Home Buying in 38611>Question Details

Legalbegal123, Other/Just Looking in 38611

my landlord passed and im living in the home for over five years. there are no family members and no lien

Asked by Legalbegal123, 38611 Mon Jul 27, 2009

holders, are there legal ways for me to take possession of this house.

Help the community by answering this question:


This is a unique situation. Looks like you have a free ride as you do not have to pay rent. You want to take it one step further and take over the house altogether. You have to have legal grounds to take over this house. You have done some research to find out whether there is a lien on a house. What is supposed to happen here is this house should be eventually escheated to the State of Virginia as unclaimed property.

One thing I do not understand is why there is no lien on the house. How about real estate taxes? I doubt that the owner pre-paid them for many years ahead as no one does it. This house should have been auctioned off for non-payment of taxes. In any case, all of the above is just my (opposed to any legal) opinion.
0 votes Thank Flag Link Wed Mar 21, 2012
I'm not a lawyer; for legal advice you need a lawyer. However . . .

Someone probably owns the home. Your landlord did while alive. If he left a will, and the will was followed through on, then ownership should have passed to someone else. If he died intestate (without a will), then your state laws govern who received his assets. Or, if the house was in a trust, the question then is who owns the trust?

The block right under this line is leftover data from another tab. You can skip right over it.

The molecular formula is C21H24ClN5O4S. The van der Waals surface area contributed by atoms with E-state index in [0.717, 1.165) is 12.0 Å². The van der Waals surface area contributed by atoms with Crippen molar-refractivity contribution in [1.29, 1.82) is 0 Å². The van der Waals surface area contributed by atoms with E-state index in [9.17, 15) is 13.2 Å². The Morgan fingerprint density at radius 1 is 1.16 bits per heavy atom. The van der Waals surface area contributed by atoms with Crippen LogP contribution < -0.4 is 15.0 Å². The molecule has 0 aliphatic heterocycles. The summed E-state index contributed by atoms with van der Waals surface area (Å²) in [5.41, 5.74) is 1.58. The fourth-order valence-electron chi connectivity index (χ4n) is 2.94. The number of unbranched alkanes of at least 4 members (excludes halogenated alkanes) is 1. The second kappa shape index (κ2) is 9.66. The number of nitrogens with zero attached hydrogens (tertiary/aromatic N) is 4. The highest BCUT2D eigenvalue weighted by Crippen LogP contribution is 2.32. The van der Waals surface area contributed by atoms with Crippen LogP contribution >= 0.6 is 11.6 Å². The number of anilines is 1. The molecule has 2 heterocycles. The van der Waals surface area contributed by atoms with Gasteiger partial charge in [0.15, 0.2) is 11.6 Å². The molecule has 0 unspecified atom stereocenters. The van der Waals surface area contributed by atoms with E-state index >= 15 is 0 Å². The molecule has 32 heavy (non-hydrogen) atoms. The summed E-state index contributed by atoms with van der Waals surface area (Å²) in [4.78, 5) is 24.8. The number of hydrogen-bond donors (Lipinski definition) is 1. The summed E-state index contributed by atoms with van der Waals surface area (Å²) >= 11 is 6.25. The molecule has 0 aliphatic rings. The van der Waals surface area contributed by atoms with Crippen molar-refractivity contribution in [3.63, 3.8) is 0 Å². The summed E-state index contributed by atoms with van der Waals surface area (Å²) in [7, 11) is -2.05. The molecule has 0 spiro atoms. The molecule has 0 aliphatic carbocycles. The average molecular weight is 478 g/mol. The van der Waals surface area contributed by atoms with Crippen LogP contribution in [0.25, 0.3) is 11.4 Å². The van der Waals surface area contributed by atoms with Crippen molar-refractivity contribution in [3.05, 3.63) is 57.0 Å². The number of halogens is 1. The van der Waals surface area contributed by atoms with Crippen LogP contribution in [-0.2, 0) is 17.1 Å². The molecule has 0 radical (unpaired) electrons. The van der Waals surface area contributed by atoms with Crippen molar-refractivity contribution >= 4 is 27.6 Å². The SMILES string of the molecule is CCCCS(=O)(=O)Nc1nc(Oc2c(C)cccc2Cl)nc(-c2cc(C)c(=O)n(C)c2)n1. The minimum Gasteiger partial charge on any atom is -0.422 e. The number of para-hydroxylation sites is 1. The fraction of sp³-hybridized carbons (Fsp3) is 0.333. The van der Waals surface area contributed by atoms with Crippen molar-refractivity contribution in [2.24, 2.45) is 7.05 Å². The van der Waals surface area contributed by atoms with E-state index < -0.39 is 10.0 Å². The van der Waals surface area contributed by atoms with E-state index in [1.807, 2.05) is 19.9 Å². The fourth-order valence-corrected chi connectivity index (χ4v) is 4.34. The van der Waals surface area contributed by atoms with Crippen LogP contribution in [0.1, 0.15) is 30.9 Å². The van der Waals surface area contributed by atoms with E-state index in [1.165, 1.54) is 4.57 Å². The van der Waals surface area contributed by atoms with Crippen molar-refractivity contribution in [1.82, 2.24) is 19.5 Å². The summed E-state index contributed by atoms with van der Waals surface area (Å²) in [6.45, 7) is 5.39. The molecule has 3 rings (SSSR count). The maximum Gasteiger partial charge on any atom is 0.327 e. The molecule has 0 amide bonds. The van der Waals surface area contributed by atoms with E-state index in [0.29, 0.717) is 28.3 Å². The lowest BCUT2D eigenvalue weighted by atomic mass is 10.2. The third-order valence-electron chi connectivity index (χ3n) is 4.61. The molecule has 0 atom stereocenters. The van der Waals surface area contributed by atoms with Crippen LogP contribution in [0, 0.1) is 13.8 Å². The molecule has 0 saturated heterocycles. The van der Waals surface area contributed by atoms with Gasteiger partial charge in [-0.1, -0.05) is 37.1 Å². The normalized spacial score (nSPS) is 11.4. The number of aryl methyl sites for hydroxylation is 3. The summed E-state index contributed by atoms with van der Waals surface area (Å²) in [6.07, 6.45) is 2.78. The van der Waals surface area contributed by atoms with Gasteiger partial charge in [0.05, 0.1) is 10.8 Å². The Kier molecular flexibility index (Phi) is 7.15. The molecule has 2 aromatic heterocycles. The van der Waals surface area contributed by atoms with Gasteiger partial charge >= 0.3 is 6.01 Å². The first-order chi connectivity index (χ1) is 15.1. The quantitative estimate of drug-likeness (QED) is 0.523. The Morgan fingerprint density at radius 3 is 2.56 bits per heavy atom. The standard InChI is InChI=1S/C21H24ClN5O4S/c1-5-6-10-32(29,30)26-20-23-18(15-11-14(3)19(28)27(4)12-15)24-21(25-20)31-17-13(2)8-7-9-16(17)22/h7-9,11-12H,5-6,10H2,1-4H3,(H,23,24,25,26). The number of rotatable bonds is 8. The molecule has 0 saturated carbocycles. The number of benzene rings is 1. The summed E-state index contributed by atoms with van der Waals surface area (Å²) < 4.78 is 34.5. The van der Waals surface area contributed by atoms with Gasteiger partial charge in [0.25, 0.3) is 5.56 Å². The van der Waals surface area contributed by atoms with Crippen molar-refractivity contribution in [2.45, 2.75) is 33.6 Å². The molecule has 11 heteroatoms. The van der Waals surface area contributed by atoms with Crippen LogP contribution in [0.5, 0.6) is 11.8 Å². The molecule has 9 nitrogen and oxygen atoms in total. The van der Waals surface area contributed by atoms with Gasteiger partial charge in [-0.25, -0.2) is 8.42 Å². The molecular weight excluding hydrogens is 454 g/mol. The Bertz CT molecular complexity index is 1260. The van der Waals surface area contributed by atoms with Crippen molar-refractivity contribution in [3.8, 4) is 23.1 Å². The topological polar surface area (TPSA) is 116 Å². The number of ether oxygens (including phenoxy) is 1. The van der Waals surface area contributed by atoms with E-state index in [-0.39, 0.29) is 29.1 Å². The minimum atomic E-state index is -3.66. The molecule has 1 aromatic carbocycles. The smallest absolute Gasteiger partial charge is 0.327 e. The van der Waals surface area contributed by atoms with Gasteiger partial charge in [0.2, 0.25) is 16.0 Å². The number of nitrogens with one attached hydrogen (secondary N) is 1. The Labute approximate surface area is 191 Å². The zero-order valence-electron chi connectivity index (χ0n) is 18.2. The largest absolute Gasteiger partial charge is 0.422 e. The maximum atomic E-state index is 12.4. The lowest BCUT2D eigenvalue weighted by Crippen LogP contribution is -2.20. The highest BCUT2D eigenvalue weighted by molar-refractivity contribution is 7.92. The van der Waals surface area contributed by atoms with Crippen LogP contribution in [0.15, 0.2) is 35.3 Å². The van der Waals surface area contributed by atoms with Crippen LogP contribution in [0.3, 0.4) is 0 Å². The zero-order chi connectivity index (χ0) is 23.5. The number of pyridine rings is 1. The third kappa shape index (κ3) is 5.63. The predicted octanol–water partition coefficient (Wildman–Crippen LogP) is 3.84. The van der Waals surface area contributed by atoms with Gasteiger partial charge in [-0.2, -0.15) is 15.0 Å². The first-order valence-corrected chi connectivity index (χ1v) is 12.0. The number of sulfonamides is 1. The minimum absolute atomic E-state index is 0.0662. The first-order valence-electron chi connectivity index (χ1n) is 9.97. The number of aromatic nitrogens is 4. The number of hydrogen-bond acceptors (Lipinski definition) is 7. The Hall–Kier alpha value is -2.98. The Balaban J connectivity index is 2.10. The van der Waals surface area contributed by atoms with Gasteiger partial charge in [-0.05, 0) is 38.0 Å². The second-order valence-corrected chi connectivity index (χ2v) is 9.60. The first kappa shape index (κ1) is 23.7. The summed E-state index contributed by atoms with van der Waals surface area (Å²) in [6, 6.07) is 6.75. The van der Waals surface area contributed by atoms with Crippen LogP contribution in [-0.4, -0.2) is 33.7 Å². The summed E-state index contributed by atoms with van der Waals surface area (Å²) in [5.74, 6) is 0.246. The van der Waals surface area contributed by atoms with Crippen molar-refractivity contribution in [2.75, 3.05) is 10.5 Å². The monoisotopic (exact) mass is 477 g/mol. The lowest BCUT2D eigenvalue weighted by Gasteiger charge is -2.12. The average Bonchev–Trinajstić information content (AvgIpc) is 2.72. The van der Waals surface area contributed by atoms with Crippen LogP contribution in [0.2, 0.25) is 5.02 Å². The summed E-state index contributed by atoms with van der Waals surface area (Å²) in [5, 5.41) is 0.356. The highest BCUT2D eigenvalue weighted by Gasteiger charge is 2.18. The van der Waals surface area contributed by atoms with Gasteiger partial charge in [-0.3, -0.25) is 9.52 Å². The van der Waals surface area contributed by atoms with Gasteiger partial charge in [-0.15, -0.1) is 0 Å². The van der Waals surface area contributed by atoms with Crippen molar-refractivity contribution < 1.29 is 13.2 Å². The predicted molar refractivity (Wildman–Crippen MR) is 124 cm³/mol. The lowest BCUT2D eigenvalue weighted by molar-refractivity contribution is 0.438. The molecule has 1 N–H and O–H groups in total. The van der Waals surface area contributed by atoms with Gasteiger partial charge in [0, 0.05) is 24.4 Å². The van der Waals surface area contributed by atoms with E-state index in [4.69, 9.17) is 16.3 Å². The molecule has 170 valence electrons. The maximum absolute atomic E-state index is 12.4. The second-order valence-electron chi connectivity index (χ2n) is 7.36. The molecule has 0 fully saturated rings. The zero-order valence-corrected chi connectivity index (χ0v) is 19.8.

You need a lawyer to straighten all that out.

Assuming, hypothetically, that the house "fell between the cracks"--that the owner is still listed as your landlord, it wasn't willed to anyone, and the state hasn't yet noticed that the estate hasn't gone to probate--then you have to be proactive and trace where ownership should travel, and purchase from that entity. Again, a lawyer can help you.

Another issue: You say there are no lien holders? How about property taxes? Who's been paying those? At some point, the city or county will notice that taxes aren't being paid on the property and, typically, will put the house up for auction for unpaid taxes. Depending on your locality, you probably could purchase the home for the amount of the unpaid taxes. However, many localities then give others (let's say the rightful heirs) a period of time in which to redeem the property. They'd pay you the amount you'd paid, plus interest. If no one redeemed the property, then you'd own it.

But you absolutely need to see a lawyer to track down all the possibilities.

Hope that helps.
0 votes Thank Flag Link Mon Jul 27, 2009
Don Tepper, Real Estate Pro in Burke, VA
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